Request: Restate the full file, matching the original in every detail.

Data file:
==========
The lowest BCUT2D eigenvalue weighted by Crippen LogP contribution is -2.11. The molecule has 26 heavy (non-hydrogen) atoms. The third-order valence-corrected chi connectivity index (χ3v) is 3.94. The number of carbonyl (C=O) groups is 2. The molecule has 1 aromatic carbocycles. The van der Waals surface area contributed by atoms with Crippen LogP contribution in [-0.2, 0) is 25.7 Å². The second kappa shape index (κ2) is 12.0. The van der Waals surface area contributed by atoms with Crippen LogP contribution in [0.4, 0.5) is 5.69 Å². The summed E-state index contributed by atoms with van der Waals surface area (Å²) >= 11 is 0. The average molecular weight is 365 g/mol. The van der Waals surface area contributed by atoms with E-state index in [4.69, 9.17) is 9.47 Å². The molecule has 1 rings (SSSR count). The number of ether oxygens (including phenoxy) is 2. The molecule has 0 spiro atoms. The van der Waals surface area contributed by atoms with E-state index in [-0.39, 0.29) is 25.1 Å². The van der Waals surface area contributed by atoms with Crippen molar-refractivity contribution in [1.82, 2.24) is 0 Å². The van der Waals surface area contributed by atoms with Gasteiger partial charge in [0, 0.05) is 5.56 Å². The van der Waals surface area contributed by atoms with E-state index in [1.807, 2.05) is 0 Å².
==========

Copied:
The lowest BCUT2D eigenvalue weighted by Crippen LogP contribution is -2.11. The molecule has 26 heavy (non-hydrogen) atoms. The third-order valence-corrected chi connectivity index (χ3v) is 3.94. The number of carbonyl (C=O) groups is 2. The molecule has 1 aromatic carbocycles. The van der Waals surface area contributed by atoms with Crippen LogP contribution in [-0.2, 0) is 25.7 Å². The second kappa shape index (κ2) is 12.0. The van der Waals surface area contributed by atoms with Crippen LogP contribution in [0.4, 0.5) is 5.69 Å². The summed E-state index contributed by atoms with van der Waals surface area (Å²) >= 11 is 0. The average molecular weight is 365 g/mol. The van der Waals surface area contributed by atoms with E-state index in [4.69, 9.17) is 9.47 Å². The molecule has 1 rings (SSSR count). The number of ether oxygens (including phenoxy) is 2. The molecule has 0 spiro atoms. The van der Waals surface area contributed by atoms with E-state index in [-0.39, 0.29) is 25.1 Å². The van der Waals surface area contributed by atoms with Crippen molar-refractivity contribution in [1.82, 2.24) is 0 Å². The van der Waals surface area contributed by atoms with Gasteiger partial charge in [0, 0.05) is 5.56 Å². The van der Waals surface area contributed by atoms with E-state index in [1.807, 2.05) is 0 Å².